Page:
The mass of a supermassive black hole can be determined from that of the galactic bulge in which it lies, astronomers at Australia's Swinburne University of Technology claim. However, rather than a simple formula to relate the two, they have found that the relationship changes with size.
Very large black holes appear to have a linear relationship with the bulge in which they sit – double the mass of the bulge and the black hole usually doubles too. However, the relationship breaks down for smaller galaxies. Moreover, astronomers have been puzzled by exceptions even at larger values, such as a black hole reported in 2012 to contain 59% of the mass of the bulge in which it lies, rather than a fraction of a percent.
In 2013, Professor Alister Graham proposed that smaller galaxies still show a relationship, but it's not linear. “The formula is quadratic, in that the black hole mass quadruples every time the bulge mass doubles,” Graham says. “If the bulge mass increases 10 times, the black hole mass increases 100 times.”
Now, in a paper published in The Astrophysical Journal, Graham offers further evidence for this theory, more than doubling his data points. He also provides some theories for those black holes that don't seem to fit the pattern. If he's right, his work could open up major opportunities for understanding how black holes form and grow.
Graham says the cross-over point between quadratic and linear growth occurs at around 100 million solar masses, compared to around 4 million for the black hole at the center of our own galaxy. He thinks the change occurs because smaller black holes grow largely by drawing in gas. “When galaxies run out of gas, black holes can't grow this way, and mainly grow through mergers. If two similar galaxies merge, you get double the mass of both the bulge and the hole.”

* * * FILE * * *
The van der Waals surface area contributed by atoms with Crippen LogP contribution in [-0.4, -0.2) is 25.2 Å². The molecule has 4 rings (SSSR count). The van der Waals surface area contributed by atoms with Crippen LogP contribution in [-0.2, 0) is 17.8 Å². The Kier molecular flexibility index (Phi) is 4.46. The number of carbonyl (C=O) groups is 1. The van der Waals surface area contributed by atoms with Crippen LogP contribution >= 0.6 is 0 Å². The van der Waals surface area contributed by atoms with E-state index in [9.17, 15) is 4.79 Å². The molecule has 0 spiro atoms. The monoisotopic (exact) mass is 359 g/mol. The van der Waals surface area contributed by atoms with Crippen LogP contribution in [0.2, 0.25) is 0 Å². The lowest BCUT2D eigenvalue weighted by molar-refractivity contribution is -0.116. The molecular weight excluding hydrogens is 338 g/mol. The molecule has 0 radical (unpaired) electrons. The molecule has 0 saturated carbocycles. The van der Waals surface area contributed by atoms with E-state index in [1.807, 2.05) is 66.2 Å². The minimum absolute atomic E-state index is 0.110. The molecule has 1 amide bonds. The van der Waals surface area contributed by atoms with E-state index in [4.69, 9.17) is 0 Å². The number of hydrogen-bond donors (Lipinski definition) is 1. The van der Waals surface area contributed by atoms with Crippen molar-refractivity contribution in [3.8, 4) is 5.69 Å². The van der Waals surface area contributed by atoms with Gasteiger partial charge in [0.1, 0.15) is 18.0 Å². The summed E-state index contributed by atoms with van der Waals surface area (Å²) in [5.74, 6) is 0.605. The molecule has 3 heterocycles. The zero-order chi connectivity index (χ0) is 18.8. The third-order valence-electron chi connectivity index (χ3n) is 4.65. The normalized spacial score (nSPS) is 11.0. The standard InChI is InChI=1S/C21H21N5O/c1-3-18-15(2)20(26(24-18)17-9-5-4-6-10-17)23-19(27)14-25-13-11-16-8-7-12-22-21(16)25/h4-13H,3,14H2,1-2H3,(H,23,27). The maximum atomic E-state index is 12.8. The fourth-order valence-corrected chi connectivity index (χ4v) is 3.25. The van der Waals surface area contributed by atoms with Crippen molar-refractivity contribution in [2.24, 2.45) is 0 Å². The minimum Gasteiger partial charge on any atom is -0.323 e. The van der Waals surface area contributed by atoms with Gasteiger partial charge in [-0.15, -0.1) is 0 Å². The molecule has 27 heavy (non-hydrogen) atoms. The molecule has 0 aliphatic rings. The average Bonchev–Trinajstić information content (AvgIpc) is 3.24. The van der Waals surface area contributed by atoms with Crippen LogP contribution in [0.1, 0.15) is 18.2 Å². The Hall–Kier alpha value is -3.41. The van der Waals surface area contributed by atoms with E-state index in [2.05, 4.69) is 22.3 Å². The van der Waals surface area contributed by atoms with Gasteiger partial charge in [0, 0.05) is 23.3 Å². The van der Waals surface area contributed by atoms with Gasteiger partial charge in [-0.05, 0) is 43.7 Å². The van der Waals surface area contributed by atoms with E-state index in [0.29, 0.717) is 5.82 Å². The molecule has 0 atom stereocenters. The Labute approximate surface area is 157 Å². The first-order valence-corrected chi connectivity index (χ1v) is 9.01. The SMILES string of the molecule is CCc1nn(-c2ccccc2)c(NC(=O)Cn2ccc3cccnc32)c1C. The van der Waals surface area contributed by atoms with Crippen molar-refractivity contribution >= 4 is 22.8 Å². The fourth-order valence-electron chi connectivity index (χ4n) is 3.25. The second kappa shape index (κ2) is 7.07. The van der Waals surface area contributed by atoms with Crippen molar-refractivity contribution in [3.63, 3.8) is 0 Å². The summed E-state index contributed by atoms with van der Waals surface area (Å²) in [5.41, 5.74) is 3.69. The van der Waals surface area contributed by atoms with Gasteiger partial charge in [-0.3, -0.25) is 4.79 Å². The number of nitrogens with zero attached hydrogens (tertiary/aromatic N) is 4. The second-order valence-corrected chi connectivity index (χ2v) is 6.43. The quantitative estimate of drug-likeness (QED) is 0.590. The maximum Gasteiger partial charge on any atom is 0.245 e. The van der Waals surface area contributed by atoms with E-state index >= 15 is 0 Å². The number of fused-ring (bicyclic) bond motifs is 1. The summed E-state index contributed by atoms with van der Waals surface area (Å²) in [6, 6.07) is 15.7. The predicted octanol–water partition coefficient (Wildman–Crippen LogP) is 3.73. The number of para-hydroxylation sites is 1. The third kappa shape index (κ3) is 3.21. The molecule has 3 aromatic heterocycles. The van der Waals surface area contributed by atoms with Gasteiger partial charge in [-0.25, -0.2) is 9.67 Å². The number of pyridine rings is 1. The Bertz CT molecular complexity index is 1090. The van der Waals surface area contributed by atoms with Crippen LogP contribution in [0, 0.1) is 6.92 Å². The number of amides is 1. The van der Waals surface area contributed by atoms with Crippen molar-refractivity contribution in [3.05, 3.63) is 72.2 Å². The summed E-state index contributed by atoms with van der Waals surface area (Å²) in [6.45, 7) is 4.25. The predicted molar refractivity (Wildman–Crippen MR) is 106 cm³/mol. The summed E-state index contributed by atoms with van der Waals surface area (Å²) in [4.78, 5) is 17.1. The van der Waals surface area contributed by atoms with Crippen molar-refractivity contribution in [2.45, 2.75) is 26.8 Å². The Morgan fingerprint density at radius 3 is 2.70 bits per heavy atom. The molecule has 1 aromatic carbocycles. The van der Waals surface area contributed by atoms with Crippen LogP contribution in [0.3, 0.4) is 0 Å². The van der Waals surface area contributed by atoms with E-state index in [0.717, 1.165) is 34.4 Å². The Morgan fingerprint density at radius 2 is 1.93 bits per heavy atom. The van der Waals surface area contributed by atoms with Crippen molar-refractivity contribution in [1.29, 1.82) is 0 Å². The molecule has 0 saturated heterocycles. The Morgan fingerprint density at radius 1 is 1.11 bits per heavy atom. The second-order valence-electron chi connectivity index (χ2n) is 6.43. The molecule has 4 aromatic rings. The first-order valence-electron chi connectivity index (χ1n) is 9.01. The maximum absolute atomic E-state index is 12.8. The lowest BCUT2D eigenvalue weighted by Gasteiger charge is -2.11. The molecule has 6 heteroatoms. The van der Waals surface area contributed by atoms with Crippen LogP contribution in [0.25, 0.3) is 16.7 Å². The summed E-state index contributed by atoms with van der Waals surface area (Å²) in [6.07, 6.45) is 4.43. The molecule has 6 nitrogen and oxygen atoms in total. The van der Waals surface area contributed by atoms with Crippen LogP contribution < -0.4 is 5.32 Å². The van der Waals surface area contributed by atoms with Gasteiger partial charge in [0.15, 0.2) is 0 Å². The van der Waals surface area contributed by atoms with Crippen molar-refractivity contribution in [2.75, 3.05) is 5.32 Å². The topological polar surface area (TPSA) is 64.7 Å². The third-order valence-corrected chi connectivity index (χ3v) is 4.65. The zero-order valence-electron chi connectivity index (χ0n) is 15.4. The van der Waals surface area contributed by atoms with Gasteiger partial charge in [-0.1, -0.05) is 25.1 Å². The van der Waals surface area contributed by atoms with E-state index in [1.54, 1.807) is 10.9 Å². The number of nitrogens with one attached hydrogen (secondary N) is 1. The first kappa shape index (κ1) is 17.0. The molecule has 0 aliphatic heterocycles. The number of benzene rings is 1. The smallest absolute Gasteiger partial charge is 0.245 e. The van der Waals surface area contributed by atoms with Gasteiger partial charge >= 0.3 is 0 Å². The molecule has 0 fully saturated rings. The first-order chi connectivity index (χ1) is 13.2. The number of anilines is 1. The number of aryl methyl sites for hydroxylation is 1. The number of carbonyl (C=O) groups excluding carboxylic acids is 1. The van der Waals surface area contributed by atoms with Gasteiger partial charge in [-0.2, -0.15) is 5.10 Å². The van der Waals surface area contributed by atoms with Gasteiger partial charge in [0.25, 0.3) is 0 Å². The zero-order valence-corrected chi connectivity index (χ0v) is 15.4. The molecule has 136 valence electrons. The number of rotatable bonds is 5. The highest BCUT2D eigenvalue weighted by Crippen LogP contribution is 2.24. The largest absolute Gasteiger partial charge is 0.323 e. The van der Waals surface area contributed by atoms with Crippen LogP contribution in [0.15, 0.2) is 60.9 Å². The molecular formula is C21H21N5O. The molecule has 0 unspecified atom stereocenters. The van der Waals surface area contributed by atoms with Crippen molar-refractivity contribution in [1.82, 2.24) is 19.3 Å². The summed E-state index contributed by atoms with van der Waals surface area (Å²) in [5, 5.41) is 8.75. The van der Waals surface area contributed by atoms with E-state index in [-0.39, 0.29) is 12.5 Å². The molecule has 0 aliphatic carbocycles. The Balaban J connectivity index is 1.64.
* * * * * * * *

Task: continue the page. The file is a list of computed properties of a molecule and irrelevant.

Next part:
This paper provides plenty of evidence for Graham's contention that the quadratic relationship applies down to a black hole size of 100,000 solar masses, but he is interested in what happens below that. Astronomers have been bothered by the lack of intermediate mass black holes that lie between the 100 solar masses left from supernova explosions and the smaller holes in Graham's study.
While a few candidates for holes in this range have been found, Graham says “they are not in anything like the numbers expected.” He suggests we should be checking galaxies whose bulges are the right size to hold galaxies a little under the 100,000 suns mark. Unfortunately, as he notes, “The sphere of influence of a smaller black hole is smaller, and so harder to resolve.” The Large Magellanic Cloud is around the right mass for such a search, but lacks a distinctive central bulge, and more suitable galaxies are too distant for easy searching.
As for the holes that don't fit well on Graham's line, he thinks some are simply cases of mismeasurement. However, in other cases, “the universe may just have kept feeding the galaxy gas somehow,” allowing the hole to grow unusually large.
Credit: Swinburne University of Technology.